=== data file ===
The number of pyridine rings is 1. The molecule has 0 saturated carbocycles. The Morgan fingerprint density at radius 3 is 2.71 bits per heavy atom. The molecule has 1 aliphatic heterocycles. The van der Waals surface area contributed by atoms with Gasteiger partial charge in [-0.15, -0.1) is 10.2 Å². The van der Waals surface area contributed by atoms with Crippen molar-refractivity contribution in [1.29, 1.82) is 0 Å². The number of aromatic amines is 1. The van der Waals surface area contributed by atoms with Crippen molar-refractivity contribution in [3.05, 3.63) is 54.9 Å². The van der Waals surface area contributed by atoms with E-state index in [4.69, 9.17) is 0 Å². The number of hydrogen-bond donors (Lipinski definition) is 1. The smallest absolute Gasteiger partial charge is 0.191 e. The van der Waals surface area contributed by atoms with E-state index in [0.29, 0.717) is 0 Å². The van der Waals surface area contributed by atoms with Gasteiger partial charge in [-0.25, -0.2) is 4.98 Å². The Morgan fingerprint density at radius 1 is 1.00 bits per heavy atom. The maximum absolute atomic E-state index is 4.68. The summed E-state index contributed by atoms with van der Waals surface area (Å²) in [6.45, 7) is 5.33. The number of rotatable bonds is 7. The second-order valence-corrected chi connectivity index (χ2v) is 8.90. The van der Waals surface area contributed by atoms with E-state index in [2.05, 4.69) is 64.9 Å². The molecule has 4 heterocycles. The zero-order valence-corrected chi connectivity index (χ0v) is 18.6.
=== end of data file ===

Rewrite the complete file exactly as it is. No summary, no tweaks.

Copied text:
The number of pyridine rings is 1. The molecule has 0 saturated carbocycles. The Morgan fingerprint density at radius 3 is 2.71 bits per heavy atom. The molecule has 1 aliphatic heterocycles. The van der Waals surface area contributed by atoms with Gasteiger partial charge in [-0.15, -0.1) is 10.2 Å². The van der Waals surface area contributed by atoms with Crippen molar-refractivity contribution in [1.29, 1.82) is 0 Å². The number of aromatic amines is 1. The van der Waals surface area contributed by atoms with Crippen molar-refractivity contribution in [3.05, 3.63) is 54.9 Å². The van der Waals surface area contributed by atoms with E-state index in [4.69, 9.17) is 0 Å². The number of hydrogen-bond donors (Lipinski definition) is 1. The smallest absolute Gasteiger partial charge is 0.191 e. The van der Waals surface area contributed by atoms with E-state index in [0.29, 0.717) is 0 Å². The van der Waals surface area contributed by atoms with Gasteiger partial charge in [-0.25, -0.2) is 4.98 Å². The Morgan fingerprint density at radius 1 is 1.00 bits per heavy atom. The maximum absolute atomic E-state index is 4.68. The summed E-state index contributed by atoms with van der Waals surface area (Å²) in [6.45, 7) is 5.33. The number of rotatable bonds is 7. The second-order valence-corrected chi connectivity index (χ2v) is 8.90. The van der Waals surface area contributed by atoms with E-state index in [2.05, 4.69) is 64.9 Å². The molecule has 4 heterocycles. The zero-order valence-corrected chi connectivity index (χ0v) is 18.6.